As the new day arrives, Tayo sets off again and makes his way to old Ku'oosh, who is in the company of some other old men. Tayo tells them about Ts'eh; Old Ku'oosh offers Tayo water to drink and a place to rest. Soon, it is discovered that both Harley and Leroy have been killed, and soon after Tayo returns to Auntie and Old Grandma, he learns of yet another act of violence: Pinkie's death at Emo's hands. Emo, as Auntie reports, is being sent away to California. Upon hearing all this news, Old Grandma wearily indicates that everything she has learned simply reminds her of patterns from the past. Ceremony then ends with two final poems: a set of verses that herald the temporary dispersion and disappearance of destructive "witchery," and a short, closing invocation of the sunrise.
The final stages of Ceremony clarify one important point of Silko's narrative: Tayo's quest to find the cattle, though uncanny in several respects, is by no means a complete fantasy. Robert goes with Tayo to retrieve and inspect the livestock, remarking that "They look real good, Tayo . . . Somebody's been looking after them for you" (199). The reality of other elements of Tayo's journey is concerned is more elusive. The young woman, Ts'eh, is given a name and a family identity. Yet she does not interact at length with any character other than Tayo; there are even fleeting indications in Tayo's conversation with Old Ku'oosh that Ts'eh might be part of a mystical vision.
Whatever Ts'eh's true status may be, the important reality of the final sections is how thoroughly Tayo has changed. His earlier appreciation for nature deepens and intensifies in his time away from society. Moreover, he is no longer a passive observer; whether working with Robert or looking after Josiah's cattle, he has found work that is meaningful and fulfilling, and that keeps him within the natural settings central to his recovery. On the terms set by Ceremony, meaningful work does not bring wealth, power, or even, necessarily, social recognition. Such work is instead a source of personal fulfillment, and can exist in complete independence of these other criteria—the criteria, after all, valued by the civilization that almost destroyed Tayo.
Yet Tayo's recovery is accompanied by a tragic paradox: even though he has regained his sense of purpose and self-control, he is now seen by his community as unstable and insane. His isolation in nature has been therapeutic, but has also led to rumors of "craziness." In some ways, Tayo now faces much the same situation as is faced by Betonie, another thoughtful and self-possessed man who, because of his solitude, is viewed negatively. The difference, of course, is that the misperceptions surrounding Tayo are linked to a long-simmering vendetta—the mutual hatred between Tayo and Emo—that eventually reaches a new boiling point.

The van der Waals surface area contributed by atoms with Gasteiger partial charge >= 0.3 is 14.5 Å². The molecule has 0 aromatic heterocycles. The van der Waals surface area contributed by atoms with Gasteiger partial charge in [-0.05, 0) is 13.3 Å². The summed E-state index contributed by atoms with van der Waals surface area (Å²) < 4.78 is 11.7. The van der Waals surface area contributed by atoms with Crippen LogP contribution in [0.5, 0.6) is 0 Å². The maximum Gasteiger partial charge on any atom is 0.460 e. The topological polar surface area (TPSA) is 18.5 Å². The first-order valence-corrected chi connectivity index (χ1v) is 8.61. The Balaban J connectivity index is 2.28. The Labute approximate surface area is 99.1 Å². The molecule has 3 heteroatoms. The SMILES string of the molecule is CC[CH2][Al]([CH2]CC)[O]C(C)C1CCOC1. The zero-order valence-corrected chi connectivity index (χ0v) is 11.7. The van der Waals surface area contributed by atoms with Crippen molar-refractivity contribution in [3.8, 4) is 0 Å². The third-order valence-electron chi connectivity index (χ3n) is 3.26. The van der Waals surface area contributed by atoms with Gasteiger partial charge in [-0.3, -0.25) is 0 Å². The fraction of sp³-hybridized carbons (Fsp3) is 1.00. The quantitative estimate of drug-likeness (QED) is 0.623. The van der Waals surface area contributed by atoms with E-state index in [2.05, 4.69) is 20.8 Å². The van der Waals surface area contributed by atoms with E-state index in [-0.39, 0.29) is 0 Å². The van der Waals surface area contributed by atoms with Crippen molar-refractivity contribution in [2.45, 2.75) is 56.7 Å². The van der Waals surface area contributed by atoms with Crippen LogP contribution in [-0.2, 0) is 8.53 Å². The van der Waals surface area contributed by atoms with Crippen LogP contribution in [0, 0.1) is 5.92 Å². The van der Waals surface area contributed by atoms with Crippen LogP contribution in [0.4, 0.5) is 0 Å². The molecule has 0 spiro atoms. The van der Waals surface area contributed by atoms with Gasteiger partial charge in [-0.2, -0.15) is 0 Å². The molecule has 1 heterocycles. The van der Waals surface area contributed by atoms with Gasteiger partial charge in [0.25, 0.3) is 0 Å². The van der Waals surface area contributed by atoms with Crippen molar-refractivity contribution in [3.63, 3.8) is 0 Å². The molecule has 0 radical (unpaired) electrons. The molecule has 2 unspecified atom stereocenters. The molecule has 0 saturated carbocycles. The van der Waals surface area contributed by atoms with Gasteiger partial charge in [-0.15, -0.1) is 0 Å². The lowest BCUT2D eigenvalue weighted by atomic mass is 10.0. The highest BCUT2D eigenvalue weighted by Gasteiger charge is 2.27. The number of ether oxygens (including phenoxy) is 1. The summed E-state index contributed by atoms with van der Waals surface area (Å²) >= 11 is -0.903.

Although the final few events depicted in Ceremony can be shocking in their violence, these events also represent a return to earlier stages of the novel. Tayo almost killed Emo once, during an altercation in a bar. He is given a second chance to kill his enemy, and while he is strongly tempted to do so, ultimately he refuses. Killing Emo would only perpetuate the pattern of despair that Tayo has just escaped: "At home the people would blame liquor, the Army, and the war, but the blame on the whites would never match the vehemence the people would keep in their own bellies, reserving the greatest bitterness and blame for themselves, for one of themselves they could not save" (235). Were Tayo to kill Emo, he would be perceived in exactly this manner: as a victim of the "witchery," as the opposite of the sensitive and confident man that he has transformed into over the course of Ceremony. He might not even save Harley, Leroy, or Pinkie by eliminating Emo, since all four of these men have been so undone by liquor and violence already. Sooner or later, their lives seem fated to end badly.
The end of Ceremony involves the dispersion of evil forces and the restoration of social harmony, as seen in Emo's exile and Tayo's return home. However, it would be wrong to read the ending of the novel as entirely hopeful. Tayo seems destined for a fulfilling life, but what about the other young men in other Native American communities who face similar dilemmas? What about the course of civilization as a whole, which may continue towards greater and greater chaos regardless of what individuals like Tayo accomplish? Ceremony is indeed a celebration of an individual's ability to right his life and become a credit to has family. However, it is also a novel that calls attention to the fragility of society, of nature, and of victories such as Tayo's. The witchery is not dead at the novel's end; rather, to quote one of the poems that brings Ceremony to its close, this force for evil is simply "dead for now" (243).